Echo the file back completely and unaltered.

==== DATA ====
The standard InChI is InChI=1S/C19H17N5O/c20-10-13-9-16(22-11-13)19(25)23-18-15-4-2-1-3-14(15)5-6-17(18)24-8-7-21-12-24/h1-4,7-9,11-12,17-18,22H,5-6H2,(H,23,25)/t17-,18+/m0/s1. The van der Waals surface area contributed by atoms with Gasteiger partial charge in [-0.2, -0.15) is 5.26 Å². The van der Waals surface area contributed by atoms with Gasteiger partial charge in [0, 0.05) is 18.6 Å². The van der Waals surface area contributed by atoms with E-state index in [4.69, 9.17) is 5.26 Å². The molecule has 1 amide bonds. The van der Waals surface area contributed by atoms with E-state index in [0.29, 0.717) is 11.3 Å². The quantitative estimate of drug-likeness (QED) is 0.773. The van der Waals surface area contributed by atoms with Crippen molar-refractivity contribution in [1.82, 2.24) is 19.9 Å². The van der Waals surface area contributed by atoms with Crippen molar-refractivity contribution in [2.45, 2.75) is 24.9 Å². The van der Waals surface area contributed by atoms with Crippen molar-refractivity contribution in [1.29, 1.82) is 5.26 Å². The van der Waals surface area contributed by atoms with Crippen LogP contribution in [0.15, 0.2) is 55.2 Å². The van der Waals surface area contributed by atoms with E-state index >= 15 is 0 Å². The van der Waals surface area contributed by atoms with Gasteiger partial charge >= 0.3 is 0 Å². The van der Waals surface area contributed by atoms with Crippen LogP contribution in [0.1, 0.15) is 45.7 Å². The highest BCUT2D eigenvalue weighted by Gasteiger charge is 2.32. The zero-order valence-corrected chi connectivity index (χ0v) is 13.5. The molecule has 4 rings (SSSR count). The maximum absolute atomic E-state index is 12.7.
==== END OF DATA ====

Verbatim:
The standard InChI is InChI=1S/C19H17N5O/c20-10-13-9-16(22-11-13)19(25)23-18-15-4-2-1-3-14(15)5-6-17(18)24-8-7-21-12-24/h1-4,7-9,11-12,17-18,22H,5-6H2,(H,23,25)/t17-,18+/m0/s1. The van der Waals surface area contributed by atoms with Gasteiger partial charge in [-0.2, -0.15) is 5.26 Å². The van der Waals surface area contributed by atoms with Gasteiger partial charge in [0, 0.05) is 18.6 Å². The van der Waals surface area contributed by atoms with E-state index in [4.69, 9.17) is 5.26 Å². The molecule has 1 amide bonds. The van der Waals surface area contributed by atoms with E-state index in [0.29, 0.717) is 11.3 Å². The quantitative estimate of drug-likeness (QED) is 0.773. The van der Waals surface area contributed by atoms with Crippen molar-refractivity contribution in [1.82, 2.24) is 19.9 Å². The van der Waals surface area contributed by atoms with Crippen molar-refractivity contribution in [2.45, 2.75) is 24.9 Å². The van der Waals surface area contributed by atoms with Crippen molar-refractivity contribution in [1.29, 1.82) is 5.26 Å². The van der Waals surface area contributed by atoms with Crippen LogP contribution in [0.15, 0.2) is 55.2 Å². The van der Waals surface area contributed by atoms with E-state index >= 15 is 0 Å². The van der Waals surface area contributed by atoms with Gasteiger partial charge >= 0.3 is 0 Å². The van der Waals surface area contributed by atoms with Crippen LogP contribution in [0.1, 0.15) is 45.7 Å². The highest BCUT2D eigenvalue weighted by Gasteiger charge is 2.32. The zero-order valence-corrected chi connectivity index (χ0v) is 13.5. The molecule has 4 rings (SSSR count). The maximum absolute atomic E-state index is 12.7.